I mean, yes, we can't have everything. But we CAN seek out and have relationships that are as close as possible to what we really want and feel good about, and I don't think this is anything close to that for you in a lot of ways. You know?)

--------------------
Heather Corinna, Executive Director & Founder, Scarleteen
About Me • Get our book!
Never doubt that a small group of thoughtful, committed citizens can change the world. Indeed, it is the only thing that ever has. - Margaret Mead

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amarra
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Regarding the future, as I said I feel like I've learned several really big useful lessons here. This experience has almost helped me in that respect. I could have something closer to what I want. I could even conceiveably have something poly/open that was just done in a healthier way. I feel better about the future, that there are other options for me, and that maybe I should keep that in mind.

Back to the present. As I said my feelings have moved on from sadness. I feel blank now, as well as disrespected. In fact I now feel sad not about the situation, but for the loss of my recent beautiful happiness. T's birthday was in early November and I remember saying to my sister that I couldn't think what image to put on the front of his card, because really I just wanted to put a giant heart on it. [Dry bitter laugh.] It may sound cheesy but it was very strong, and very very positive for me. I felt it was mature, at least from my side. Of course I did not know it was based on illusion. Now? There is pure emptiness in my chest when I think about T. This concerns me. I don't know if it is temporary.

I can see why reading the posts here you think he might be releasing info/facts gradually to provoke jealousy. He's not THAT much of a dick! [Razz] I put it down to shadiness. I have questioned him on exactly why he has decided to withhold the truth about his sex life. He quotes privacy, 'no duty' to share. He thought I would be aware somehow because he was sleeping with others in the early days (I 'could have asked at any time' - but I had no reason to think there was anything to ask about). It is also inconsideration. I think he wants the easy life. He thinks it's not such a big deal as the other partners have been infrequent. It's not about the number though, it is the fact of choosing not to give me the full picture. If it was the other way around, I would without a doubt have told him everything. I guess that is another reason why I assumed we were exclusive. It seemed so unorthodox and weird that he would not tell me.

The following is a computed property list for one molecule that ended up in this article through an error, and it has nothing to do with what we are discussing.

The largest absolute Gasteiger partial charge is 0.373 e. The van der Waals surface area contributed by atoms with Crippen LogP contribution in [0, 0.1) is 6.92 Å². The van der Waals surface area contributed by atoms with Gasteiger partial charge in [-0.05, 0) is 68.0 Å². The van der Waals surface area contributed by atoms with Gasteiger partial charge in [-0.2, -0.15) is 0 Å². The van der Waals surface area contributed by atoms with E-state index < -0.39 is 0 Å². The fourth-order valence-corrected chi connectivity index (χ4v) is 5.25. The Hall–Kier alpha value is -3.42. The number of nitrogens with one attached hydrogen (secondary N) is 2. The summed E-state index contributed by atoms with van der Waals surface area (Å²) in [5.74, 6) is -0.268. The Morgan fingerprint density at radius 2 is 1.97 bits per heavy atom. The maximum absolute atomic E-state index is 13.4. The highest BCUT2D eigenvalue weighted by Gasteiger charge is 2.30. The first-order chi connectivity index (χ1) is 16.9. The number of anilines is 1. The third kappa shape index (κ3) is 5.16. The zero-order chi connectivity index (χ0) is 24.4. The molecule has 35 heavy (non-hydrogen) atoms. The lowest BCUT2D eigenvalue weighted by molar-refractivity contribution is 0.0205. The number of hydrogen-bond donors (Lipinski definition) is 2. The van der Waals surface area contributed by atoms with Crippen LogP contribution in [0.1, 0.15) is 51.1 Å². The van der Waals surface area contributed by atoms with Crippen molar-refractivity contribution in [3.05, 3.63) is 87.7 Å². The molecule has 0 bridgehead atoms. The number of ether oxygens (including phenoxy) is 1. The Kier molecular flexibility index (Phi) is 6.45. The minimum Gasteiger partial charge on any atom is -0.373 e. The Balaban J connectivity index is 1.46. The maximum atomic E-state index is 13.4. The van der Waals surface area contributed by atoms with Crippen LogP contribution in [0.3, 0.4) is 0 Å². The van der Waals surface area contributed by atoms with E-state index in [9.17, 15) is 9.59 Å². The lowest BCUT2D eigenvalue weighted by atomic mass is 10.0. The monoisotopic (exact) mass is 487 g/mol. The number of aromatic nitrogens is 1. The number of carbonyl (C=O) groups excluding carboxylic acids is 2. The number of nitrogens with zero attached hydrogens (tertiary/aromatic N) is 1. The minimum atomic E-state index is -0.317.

I need him to know the end result of all this on my feelings towards him. This is a new development following the cherry on the cake, the fact of him sleeping with G while she has a boyfriend. Friends' opinions of him have also changed and lowered. Everyone saw him as a decent, and sensible , person. I will just have to see what he says in response. I don't think that he is cut out for responsible considerate poly/open relatinships at all. And finally, now, I am questioning if he is trustworthy after all. 'It's fine if nobody knows' seems to be his mantra for life. I thought to begin with we had a possible mis-match in what we wanted out of a relationship. Now I'm thinking we actually have a moral/value system mis-match, and that is a big problem. It would be a problem if we were simply platonic best friends.

I'm not a person who just gives up on things. When I said to my previous long-term partner that I wanted to end the relationship, I agreed to see a relationship counsellor together one time, to prove a willingness to try and salvage it if possible. I don't believe that love can just fizzle away in a few weeks. I don't know if disappointment is currently masking my feelings of love, or what. But I expect T will be shocked to understand quite how much my feelings have changed, and how quickly. I know I am. I will see what he says.

Thanks for your kind comments [Smile] I want to say a huge thank you for all your support and advice, and also thank you for the fantastic Scarleteen website which has helped me out lots of times before now. I bought my sister the book a few years ago [Smile] I'll also now be making a donation for sure!

[ 01-12-2012, 02:36 PM: Message edited by: silat ]

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Heather
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Silat: I really admire how deeply you're thinking through all of this. I know that that can be really hard to do when it results in tough feelings, but I think you're doing a pretty darn amazing job. I also feel like the way you're thinking this through, for sure, may jet you towards some more positive approaches for and towards yourself, and for sure, that's good stuff, even if it came from not-good stuff.

I think it's important to recognize your efforts here and know what whatever you decide, now or later. this doesn't look ANYTHING like just giving up on things. You know?

And I've been totally happy to help, and glad you've been able to find the help you need here. Rock on with your awesome big sister self, too! What a great thing for an older sib to do. [Smile]